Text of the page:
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Ages Eligible for Study:   18 Years and older   (Adult, Older Adult)
Sexes Eligible for Study:   All
Accepts Healthy Volunteers:   Yes
Sampling Method:   Non-Probability Sample
Study Population
Adults undergoing outpatient ambulatory procedures at Mayo Clinic Jacksonville.

Inclusion Criteria:

-Eligibility is forwarded to all individuals undergoing routine esophageal manometry. They would have had to have met all eligibility criteria for this procedure.

Exclusion criteria:

-Individuals undergoing modified barium swallow studies (MBSS). Exclusion from MBSS would preclude inclusion in this study.

Information from the National Library of Medicine

To learn more about this study, you or your doctor may contact the study research staff using the contact information provided by the sponsor.

Please refer to this study by its identifier (NCT number): NCT03495219

Sponsors and Collaborators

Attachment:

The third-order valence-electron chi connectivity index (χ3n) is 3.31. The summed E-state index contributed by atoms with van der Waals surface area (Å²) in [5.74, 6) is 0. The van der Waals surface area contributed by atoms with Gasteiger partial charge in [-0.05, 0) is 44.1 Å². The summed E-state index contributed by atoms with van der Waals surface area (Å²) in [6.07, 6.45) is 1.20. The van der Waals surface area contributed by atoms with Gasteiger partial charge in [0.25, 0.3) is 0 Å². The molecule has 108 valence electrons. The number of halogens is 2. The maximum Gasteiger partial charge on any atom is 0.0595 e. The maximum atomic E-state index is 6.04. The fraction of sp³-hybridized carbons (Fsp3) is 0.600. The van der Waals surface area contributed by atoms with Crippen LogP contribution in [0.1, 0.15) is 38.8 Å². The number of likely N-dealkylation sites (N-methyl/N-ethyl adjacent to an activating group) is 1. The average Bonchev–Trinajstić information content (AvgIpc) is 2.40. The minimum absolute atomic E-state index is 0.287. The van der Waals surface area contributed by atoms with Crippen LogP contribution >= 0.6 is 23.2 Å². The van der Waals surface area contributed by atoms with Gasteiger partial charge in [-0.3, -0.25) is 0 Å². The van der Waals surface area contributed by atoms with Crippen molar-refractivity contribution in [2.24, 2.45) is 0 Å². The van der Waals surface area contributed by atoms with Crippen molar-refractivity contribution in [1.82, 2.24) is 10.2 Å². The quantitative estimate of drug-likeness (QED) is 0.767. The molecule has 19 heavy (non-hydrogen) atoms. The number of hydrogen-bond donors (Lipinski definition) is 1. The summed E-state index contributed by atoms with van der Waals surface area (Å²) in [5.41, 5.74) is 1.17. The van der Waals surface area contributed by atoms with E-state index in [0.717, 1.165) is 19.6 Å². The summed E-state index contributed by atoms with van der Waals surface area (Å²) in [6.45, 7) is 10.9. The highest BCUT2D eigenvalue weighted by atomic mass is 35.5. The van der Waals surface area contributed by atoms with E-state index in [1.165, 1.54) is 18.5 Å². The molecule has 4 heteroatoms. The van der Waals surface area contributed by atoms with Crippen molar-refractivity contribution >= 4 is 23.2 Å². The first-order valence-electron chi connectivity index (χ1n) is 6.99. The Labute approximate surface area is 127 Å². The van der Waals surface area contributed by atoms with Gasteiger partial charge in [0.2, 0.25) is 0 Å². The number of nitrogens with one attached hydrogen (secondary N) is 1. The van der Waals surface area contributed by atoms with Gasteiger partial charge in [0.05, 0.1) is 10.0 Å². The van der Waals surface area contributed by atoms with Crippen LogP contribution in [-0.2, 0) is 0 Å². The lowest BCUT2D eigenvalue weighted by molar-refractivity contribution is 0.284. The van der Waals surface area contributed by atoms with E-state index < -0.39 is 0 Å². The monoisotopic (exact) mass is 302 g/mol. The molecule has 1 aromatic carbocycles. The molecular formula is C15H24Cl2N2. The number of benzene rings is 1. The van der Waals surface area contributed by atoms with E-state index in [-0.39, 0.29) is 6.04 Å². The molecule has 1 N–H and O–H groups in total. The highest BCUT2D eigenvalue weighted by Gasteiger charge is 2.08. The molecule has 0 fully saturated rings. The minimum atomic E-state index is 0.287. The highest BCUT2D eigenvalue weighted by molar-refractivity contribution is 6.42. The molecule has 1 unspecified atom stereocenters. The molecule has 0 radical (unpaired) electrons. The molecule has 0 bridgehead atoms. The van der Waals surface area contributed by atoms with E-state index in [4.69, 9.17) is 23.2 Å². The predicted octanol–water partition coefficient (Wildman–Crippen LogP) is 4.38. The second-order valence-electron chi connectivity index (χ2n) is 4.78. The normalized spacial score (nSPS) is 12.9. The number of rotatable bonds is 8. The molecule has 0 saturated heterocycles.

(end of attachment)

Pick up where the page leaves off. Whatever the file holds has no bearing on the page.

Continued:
Mayo Clinic
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Principal Investigator: C J Yelvington Mayo Clinic
Additional Information:
Publications of Results:
Other Publications:
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Responsible Party: C. Joseph Yelvington P.T., D.P.T., Principal Investigator, Mayo Clinic Identifier: NCT03495219    
Other Study ID Numbers: 17-003796
First Posted: April 11, 2018    Key Record Dates
Last Update Posted: May 9, 2019
Last Verified: May 2019
Individual Participant Data (IPD) Sharing Statement:
Plan to Share IPD: Undecided
Plan Description: What may be released include: study protocol, statistical analysis, clinical study report. Should this want to be replicated at other Mayo sites.

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Studies a U.S. FDA-regulated Drug Product: No
Studies a U.S. FDA-regulated Device Product: No
Additional relevant MeSH terms:
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Gastroesophageal Reflux
Esophageal Motility Disorders
Deglutition Disorders
Esophageal Diseases
Gastrointestinal Diseases
Digestive System Diseases